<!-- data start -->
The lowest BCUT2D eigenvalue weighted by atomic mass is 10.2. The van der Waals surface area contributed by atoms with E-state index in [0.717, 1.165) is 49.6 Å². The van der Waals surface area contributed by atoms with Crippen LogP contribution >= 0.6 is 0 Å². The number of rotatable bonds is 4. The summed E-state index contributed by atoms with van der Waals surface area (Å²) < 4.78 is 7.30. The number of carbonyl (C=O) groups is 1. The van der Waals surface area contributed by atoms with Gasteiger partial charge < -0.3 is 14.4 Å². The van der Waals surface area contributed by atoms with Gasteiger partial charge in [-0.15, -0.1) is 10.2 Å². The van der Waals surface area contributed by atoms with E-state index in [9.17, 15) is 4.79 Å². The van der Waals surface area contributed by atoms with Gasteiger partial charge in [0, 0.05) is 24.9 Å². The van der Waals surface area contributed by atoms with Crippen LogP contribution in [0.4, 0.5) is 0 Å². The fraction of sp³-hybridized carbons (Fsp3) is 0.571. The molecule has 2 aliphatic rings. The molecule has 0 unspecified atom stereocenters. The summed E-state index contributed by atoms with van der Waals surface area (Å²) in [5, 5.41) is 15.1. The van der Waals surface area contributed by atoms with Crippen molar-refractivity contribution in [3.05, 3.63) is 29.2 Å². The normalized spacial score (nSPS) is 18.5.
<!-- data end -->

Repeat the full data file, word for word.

The lowest BCUT2D eigenvalue weighted by atomic mass is 10.2. The van der Waals surface area contributed by atoms with E-state index in [0.717, 1.165) is 49.6 Å². The van der Waals surface area contributed by atoms with Crippen LogP contribution >= 0.6 is 0 Å². The number of rotatable bonds is 4. The summed E-state index contributed by atoms with van der Waals surface area (Å²) < 4.78 is 7.30. The number of carbonyl (C=O) groups is 1. The van der Waals surface area contributed by atoms with Gasteiger partial charge < -0.3 is 14.4 Å². The van der Waals surface area contributed by atoms with Gasteiger partial charge in [-0.15, -0.1) is 10.2 Å². The van der Waals surface area contributed by atoms with E-state index in [9.17, 15) is 4.79 Å². The van der Waals surface area contributed by atoms with Gasteiger partial charge in [0, 0.05) is 24.9 Å². The van der Waals surface area contributed by atoms with Crippen LogP contribution in [0.4, 0.5) is 0 Å². The fraction of sp³-hybridized carbons (Fsp3) is 0.571. The molecule has 2 aliphatic rings. The molecule has 0 unspecified atom stereocenters. The summed E-state index contributed by atoms with van der Waals surface area (Å²) in [5, 5.41) is 15.1. The van der Waals surface area contributed by atoms with Crippen molar-refractivity contribution in [3.05, 3.63) is 29.2 Å². The normalized spacial score (nSPS) is 18.5.